By: Jenny B. Davis
It started two years ago with one small coffee shop and coworking space on Camp Bowie Boulevard. Now Craftwork Coffee Co. is expanding across the state and into multifamily development.
Craftwork announced Thursday that it has acquired WorkFlourish, a Houston-based company that builds coworking spaces in residential buildings. The announcement comes as the entities enter the final stages of closing in their first round of series A funding totaling $3 million. The funding round will close at the end of June.
With the acquisition, WorkFlourish will become Craftwork, and 15 new locations are expected to be built in Fort Worth, Dallas, Houston and Austin by 2021. The first of these projects will be Craftwork's first Austin location, a coworking space and coffee shop connected to a multifamily residential development. The project will be called Streetlights Residential on Domain Drive and is expected to open spring 2019.
WorkFlourish founder and Dallas native Trevor Hightower will also become Craftwork's new president and chief marketing officer.
“I could not be more thrilled to become part of Craftwork," Hightower said in a statement. "[Craftwork CEO] Riley [Kiltz] and I were aligned from the start on our mission to bring people out of isolation into community. We saw so many opportunities and synergies in our models and experience that it became apparent quickly that we were better together. Our vision to become the leading space as a service provider for multifamily and mixed use became bigger and more real together. This is a great moment for everything we set out to create with WorkFlourish.”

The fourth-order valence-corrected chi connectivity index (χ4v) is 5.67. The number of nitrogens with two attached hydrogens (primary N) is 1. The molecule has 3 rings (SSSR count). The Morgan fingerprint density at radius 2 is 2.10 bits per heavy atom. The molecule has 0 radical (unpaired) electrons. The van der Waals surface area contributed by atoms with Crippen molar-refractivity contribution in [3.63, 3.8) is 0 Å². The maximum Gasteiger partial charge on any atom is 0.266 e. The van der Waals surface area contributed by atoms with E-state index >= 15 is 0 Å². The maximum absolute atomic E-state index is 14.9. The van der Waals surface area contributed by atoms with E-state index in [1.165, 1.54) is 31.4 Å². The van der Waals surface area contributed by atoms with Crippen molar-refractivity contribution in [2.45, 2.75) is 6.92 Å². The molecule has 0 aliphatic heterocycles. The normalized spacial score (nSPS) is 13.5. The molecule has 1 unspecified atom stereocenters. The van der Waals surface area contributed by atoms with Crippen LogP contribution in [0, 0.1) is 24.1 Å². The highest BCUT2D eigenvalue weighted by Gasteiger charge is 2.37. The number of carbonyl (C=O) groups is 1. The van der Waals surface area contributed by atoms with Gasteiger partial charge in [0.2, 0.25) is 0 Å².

According to Craftwork, the combination of the coffee shop, workspace and residential space also benefits property developers through net operating income grossed from leased space replacing traditional ground floor areas. Coworking members will not only have access to the workspace and coffee, but also amenities like a gym, pool and community spaces.
“Apartment developers are building larger and more expensive amenity areas to attract residents, but far too often these spaces go underutilized and fail to create the sense of community that we desire," Kiltz said in a statement. "The buying behavior of the millennial target market is shifting, and developers need to evolve in order to bring meaningful value the next generation.”
Kiltz credits Craftwork's success to the growing number of entrepreneurs in the U.S. According to a 2017 report by Upwork and the Freelancers Union, 57.3 million Americans make up the “gig economy” (that is, freelancers and solopreneurs) projected to reach 40 percent of the labor force by 2020.
Craftwork is still growing back home — the company is expected to open its third Fort Worth location at The Foundry District late this summer.
“We started Craftwork to be a place that brings people out of isolation and into true community," Kiltz said. "We believe people thrive when they’re together. Our generation has become interpersonally disconnected, and our mission is to change that. The acquisition of WorkFlourish and launch of our multifamily strategy gives us a platform through which we can accomplish our missional goal.”
By: Jenny B. Davis